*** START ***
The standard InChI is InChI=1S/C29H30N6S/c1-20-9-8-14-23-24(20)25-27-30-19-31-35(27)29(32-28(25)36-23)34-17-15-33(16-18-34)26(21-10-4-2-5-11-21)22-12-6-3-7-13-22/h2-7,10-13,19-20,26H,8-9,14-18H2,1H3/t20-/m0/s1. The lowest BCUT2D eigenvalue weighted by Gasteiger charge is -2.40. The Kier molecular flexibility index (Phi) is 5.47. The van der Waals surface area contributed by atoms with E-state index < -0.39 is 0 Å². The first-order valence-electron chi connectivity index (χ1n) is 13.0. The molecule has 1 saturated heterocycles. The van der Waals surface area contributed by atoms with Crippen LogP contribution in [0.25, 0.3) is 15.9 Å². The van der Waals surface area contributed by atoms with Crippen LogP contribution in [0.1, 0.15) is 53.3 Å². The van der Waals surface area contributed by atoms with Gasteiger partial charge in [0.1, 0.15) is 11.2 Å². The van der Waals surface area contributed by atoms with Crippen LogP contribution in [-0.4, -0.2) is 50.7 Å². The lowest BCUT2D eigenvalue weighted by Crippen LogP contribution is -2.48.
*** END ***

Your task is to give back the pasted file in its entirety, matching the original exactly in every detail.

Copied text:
The standard InChI is InChI=1S/C29H30N6S/c1-20-9-8-14-23-24(20)25-27-30-19-31-35(27)29(32-28(25)36-23)34-17-15-33(16-18-34)26(21-10-4-2-5-11-21)22-12-6-3-7-13-22/h2-7,10-13,19-20,26H,8-9,14-18H2,1H3/t20-/m0/s1. The lowest BCUT2D eigenvalue weighted by Gasteiger charge is -2.40. The Kier molecular flexibility index (Phi) is 5.47. The van der Waals surface area contributed by atoms with E-state index < -0.39 is 0 Å². The first-order valence-electron chi connectivity index (χ1n) is 13.0. The molecule has 1 saturated heterocycles. The van der Waals surface area contributed by atoms with Crippen LogP contribution in [0.25, 0.3) is 15.9 Å². The van der Waals surface area contributed by atoms with Crippen LogP contribution in [0.1, 0.15) is 53.3 Å². The van der Waals surface area contributed by atoms with Gasteiger partial charge in [0.1, 0.15) is 11.2 Å². The van der Waals surface area contributed by atoms with Crippen LogP contribution in [-0.4, -0.2) is 50.7 Å². The lowest BCUT2D eigenvalue weighted by Crippen LogP contribution is -2.48.